Saturday, May 28, 2011

Review: Revelation Space by Alastair Reynolds

2001, Gollancz Books. 480 pages.
Writing rule of thumb: Don’t parcel out your good ideas, saving them for the sequel. It takes more than one to make a good book.

Alastair Reynolds must have listened, because his novel, Revelation Space, is packed with great ideas.

When a 26th-century dig turns up clues about a dead alien civilization on a distant world, archeologist Dan Sylveste will stop at nothing to discover who -- or what -- caused “The Event” that wiped them out. But as determined as Sylveste is to find answers to the mystery of the extinct Amarantin, others are just as determined to find him. Among them, the crew of the city-sized interstellar ship, Nostalgia for Infinity, who need Sylveste to cure their captain of the nano-plague which is slowly consuming both him and their ship. And among them -- assassin Ana Khouri, contracted by the mysterious Madamoiselle, who has her own interest in Sylveste – namely seeing him dead.

Across multiple worlds and decades, these factions pursue their own ends only to find themselves mere pawns in a millennias-old struggle between ancient intellegences. And of course, this is a struggle that will determine the survival of life in the galaxy.

In Revelation Space, Reynolds shows an awe-inspiring vision of 26th-century human civilization. From the rise of interstellar travel and transhumanism, to nano-technology’s permeation of every conceivable facet of existence, the book paints a many-layered universe for its characters so immersive you can swim in it.

Even the characters are object lessons in future technological possibility. Virtual personalities like Sun Stealer and The Madamoiselle provide a backdrop of conflict as they hop between computer systems to cybernetic implants and back again – digital demons possessing both humans and machines at will.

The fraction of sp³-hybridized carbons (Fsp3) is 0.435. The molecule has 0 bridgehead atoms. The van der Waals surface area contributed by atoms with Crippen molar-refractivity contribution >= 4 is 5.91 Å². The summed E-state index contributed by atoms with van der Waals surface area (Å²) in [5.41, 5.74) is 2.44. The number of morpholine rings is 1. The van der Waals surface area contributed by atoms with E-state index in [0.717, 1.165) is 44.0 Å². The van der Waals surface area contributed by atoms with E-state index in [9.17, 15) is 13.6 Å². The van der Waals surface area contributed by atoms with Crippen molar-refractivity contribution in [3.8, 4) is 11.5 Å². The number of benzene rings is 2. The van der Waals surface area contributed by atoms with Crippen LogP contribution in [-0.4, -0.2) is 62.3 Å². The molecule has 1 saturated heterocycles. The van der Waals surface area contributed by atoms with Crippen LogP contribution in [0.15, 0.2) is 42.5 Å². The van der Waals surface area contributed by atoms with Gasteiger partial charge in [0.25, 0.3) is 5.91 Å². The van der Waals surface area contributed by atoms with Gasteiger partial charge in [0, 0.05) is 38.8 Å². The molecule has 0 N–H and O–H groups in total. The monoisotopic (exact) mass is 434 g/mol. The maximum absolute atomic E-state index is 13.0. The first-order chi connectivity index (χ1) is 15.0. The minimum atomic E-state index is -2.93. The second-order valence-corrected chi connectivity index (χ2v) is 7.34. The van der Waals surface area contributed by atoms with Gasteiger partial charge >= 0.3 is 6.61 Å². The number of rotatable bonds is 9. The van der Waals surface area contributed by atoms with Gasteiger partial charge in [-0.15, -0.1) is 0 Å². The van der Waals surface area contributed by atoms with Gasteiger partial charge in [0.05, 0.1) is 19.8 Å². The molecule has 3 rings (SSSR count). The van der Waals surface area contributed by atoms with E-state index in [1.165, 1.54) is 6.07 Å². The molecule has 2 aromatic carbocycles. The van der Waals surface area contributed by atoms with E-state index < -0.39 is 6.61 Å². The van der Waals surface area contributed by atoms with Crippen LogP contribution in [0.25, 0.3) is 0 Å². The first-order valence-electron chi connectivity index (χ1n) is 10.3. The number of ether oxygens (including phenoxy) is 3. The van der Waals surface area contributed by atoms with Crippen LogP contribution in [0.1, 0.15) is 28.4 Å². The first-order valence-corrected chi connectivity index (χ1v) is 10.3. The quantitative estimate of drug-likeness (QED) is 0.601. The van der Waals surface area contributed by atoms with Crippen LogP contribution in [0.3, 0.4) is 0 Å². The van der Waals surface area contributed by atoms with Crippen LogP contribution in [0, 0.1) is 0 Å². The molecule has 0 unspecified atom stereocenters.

Revelation takes place in the nearby stellar neighborhood.
And then we have Sylveste himself – except he’s not.

In reality, he’s a clone of his own father, Calvin, who also happens to run inside his head as a “beta simulation.” In fact, the original Calvin Sylveste never even makes an appearance – only his many derivatives. And that’s just plain cool.

Side note: the lighthugger ship Nostalgia for Infinity is so richly detailed and fascinating it feels like a character in its own right.

All this serves as window dressing for a singularity-dense plot, rich with a sense of unfolding discovery that kept me turning pages at a significant fraction of the speed of light.

It does take some time for the cast of characters to coalesce a sense of voice (and likeability), but this is a common shortcoming in sci-fi, and more than offset by the book’s myriad other strengths.

If you’ve read any of my earlier reviews, you’ll know I don’t dispense automatic praise. But with four other novels in the same Revelation Space universe waiting, I feel like I’m just getting my feet wet.

And I can’t wait to dive in.

Highly recommended. 5/5

1 comment:

  1. Wandered over from supreme Write, and I'm excited to explore your blog some more... I completely know this sinking feeling as I realize I'm not the only one who comes up with good ideas, but you're totally right. You just have to tell a great story and stay true to your voice.